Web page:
The Mae Bachur Animal Shelter has stopped accepting animals.
The shelter, run by the Humane Society Yukon, is overloaded with puppies and doesn’t have enough space or money to take care of more animals, the society said in a release Monday.
The society will see whether it can accept new animals in two weeks, president Shelley Cuthbert said in an email.
The shelter “is not closing at this time,” and is not euthanizing any animals, the release says.
The shelter is currently housing 13 cats and 51 dogs, Cuthbert said. The shelter is still adopting out animals. Any new animals will need to be sent to Whitehorse bylaw officers or the government’s animal welfare officer, she said.
To save money, the shelter has laid off four staff. But what the organization really needs is new leadership, former staff say.
“As far as we knew, there’s always been a shortage of money. But we’ve never turned away animals,” said Hazel Phillips. She worked her last shift as an animal care attendant on Saturday. She learned she was being laid off when she came in for a volunteer shift on Friday.
It costs $450,000 a year to run the shelter, the release says. It spends $20,000 on employees’ wages a month, the release says.
The society receives $79,000 from the territorial government, with the remainder raised through fundraisers.
And lately, these fundraisers have been a “trainwreck,” said Mike Seed, a laid-off animal attendant.
“I think if the shelter is to survive another month, it’s unquestionable,” he said. Since Cuthbert became president in January, donations have “gone down to about zero,” he said.
“She’s running the place into the ground,” he said. “She just won’t call it quits.”
In September, the Yukon government ordered the society to hold a meeting to elect a new board by Oct. 5., after more than 20 per cent of the society’s members petitioned the board asking for this.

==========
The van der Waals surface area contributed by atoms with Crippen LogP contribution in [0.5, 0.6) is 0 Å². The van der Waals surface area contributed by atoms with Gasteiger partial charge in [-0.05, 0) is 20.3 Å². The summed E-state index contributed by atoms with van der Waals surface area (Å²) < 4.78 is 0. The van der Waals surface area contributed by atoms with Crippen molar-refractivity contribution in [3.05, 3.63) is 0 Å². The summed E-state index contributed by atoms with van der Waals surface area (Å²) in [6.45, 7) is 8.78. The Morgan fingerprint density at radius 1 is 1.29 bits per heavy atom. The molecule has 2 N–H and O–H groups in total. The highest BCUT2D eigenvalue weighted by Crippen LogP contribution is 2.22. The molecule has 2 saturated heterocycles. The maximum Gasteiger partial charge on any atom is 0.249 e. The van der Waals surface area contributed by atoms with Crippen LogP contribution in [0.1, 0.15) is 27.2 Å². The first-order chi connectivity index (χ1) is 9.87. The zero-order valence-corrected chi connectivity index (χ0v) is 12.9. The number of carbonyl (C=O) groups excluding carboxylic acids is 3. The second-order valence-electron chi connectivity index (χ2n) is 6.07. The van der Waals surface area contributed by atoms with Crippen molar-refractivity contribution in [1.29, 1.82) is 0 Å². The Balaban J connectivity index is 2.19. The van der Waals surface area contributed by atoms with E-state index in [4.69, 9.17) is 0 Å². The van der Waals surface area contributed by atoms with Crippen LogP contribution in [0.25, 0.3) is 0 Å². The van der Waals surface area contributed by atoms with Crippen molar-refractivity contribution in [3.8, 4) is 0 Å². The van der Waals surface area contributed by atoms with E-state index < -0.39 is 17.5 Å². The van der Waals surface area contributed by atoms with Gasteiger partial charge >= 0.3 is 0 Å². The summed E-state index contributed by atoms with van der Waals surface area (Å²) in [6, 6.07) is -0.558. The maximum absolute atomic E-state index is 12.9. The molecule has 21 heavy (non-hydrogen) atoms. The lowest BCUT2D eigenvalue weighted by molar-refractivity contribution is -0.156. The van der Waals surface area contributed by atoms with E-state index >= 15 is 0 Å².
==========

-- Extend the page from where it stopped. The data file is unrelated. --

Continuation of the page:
Last month, the society announced it would be holding its annual general meeting on Nov. 23. But this morning, Supreme Court Justice Leigh Gower decided to delay the meeting. The court will set the new date, said Tom Ullyett, assistant deputy minister of justice.
Shelter staff and board members will not be answering questions about the meeting, Cuthbert said in an email.
The board has flouted a government order to grant memberships to people who had theirs illegally denied. As a result, the society has been charged with not obeying government orders.
The board’s actions are “obviously ruining the shelter in terms of funds, and the name of the shelter itself,” said Seed. “And I just think it’s so selfish to hold on to your position when you know it’s damaging such a fragile place like the Mae Bachur.”
Seed learned he was being laid off at the end of his Saturday shift. He had worked at the shelter since October 2011.
Once there’s a new board, he would return to work at the shelter, he said.
“I would prefer for the AGM to happen, that a new board could be elected, and the shelter could stay open and animals could be adopted again,” she said.
“I really want the shelter to stay open because it’s where the animals go. Without the Mae Bachur, there’s no no-kill shelter in Whitehorse.”
Animals that the shelter has turned away have had to go to city bylaw services, she said. There were three turned away on Saturday, she said.
Contact Meagan Gillmore at firstname.lastname@example.org